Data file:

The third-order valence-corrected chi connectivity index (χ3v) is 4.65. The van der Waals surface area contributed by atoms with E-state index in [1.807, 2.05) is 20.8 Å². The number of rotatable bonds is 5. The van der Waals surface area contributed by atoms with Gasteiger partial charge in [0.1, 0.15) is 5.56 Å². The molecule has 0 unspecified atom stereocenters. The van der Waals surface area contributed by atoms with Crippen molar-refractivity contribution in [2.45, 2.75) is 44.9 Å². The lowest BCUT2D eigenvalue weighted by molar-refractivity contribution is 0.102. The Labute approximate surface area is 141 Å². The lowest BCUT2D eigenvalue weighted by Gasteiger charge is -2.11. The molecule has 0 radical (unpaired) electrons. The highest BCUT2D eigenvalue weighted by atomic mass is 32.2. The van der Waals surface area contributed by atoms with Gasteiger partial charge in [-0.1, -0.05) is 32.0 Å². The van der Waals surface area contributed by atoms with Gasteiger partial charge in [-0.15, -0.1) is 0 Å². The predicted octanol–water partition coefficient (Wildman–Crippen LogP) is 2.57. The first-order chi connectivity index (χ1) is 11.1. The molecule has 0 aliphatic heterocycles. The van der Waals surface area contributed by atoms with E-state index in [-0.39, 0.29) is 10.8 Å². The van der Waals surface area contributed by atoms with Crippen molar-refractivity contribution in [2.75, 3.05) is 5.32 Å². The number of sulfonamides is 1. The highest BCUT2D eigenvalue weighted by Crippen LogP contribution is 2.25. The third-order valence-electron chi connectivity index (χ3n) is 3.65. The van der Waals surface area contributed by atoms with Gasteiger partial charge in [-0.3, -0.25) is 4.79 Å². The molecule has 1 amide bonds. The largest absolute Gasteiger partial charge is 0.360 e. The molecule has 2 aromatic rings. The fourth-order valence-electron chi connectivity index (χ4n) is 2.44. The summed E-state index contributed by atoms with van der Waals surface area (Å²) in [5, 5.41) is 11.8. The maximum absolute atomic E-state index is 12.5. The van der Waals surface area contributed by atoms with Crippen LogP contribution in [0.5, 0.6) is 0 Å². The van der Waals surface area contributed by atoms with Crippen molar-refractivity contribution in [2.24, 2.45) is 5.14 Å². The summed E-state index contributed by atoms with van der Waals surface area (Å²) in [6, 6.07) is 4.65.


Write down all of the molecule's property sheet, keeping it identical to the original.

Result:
The third-order valence-corrected chi connectivity index (χ3v) is 4.65. The van der Waals surface area contributed by atoms with E-state index in [1.807, 2.05) is 20.8 Å². The number of rotatable bonds is 5. The van der Waals surface area contributed by atoms with Gasteiger partial charge in [0.1, 0.15) is 5.56 Å². The molecule has 0 unspecified atom stereocenters. The van der Waals surface area contributed by atoms with Crippen molar-refractivity contribution in [2.45, 2.75) is 44.9 Å². The lowest BCUT2D eigenvalue weighted by molar-refractivity contribution is 0.102. The Labute approximate surface area is 141 Å². The lowest BCUT2D eigenvalue weighted by Gasteiger charge is -2.11. The molecule has 0 radical (unpaired) electrons. The highest BCUT2D eigenvalue weighted by atomic mass is 32.2. The van der Waals surface area contributed by atoms with Gasteiger partial charge in [-0.1, -0.05) is 32.0 Å². The van der Waals surface area contributed by atoms with Gasteiger partial charge in [-0.15, -0.1) is 0 Å². The predicted octanol–water partition coefficient (Wildman–Crippen LogP) is 2.57. The first-order chi connectivity index (χ1) is 11.1. The molecule has 0 aliphatic heterocycles. The van der Waals surface area contributed by atoms with E-state index in [-0.39, 0.29) is 10.8 Å². The van der Waals surface area contributed by atoms with Crippen molar-refractivity contribution in [2.75, 3.05) is 5.32 Å². The number of sulfonamides is 1. The highest BCUT2D eigenvalue weighted by Crippen LogP contribution is 2.25. The third-order valence-electron chi connectivity index (χ3n) is 3.65. The van der Waals surface area contributed by atoms with Gasteiger partial charge in [-0.3, -0.25) is 4.79 Å². The molecule has 1 amide bonds. The largest absolute Gasteiger partial charge is 0.360 e. The molecule has 2 aromatic rings. The fourth-order valence-electron chi connectivity index (χ4n) is 2.44. The summed E-state index contributed by atoms with van der Waals surface area (Å²) in [5, 5.41) is 11.8. The maximum absolute atomic E-state index is 12.5. The van der Waals surface area contributed by atoms with Crippen LogP contribution in [0.5, 0.6) is 0 Å². The van der Waals surface area contributed by atoms with Crippen molar-refractivity contribution in [2.24, 2.45) is 5.14 Å². The summed E-state index contributed by atoms with van der Waals surface area (Å²) in [6, 6.07) is 4.65.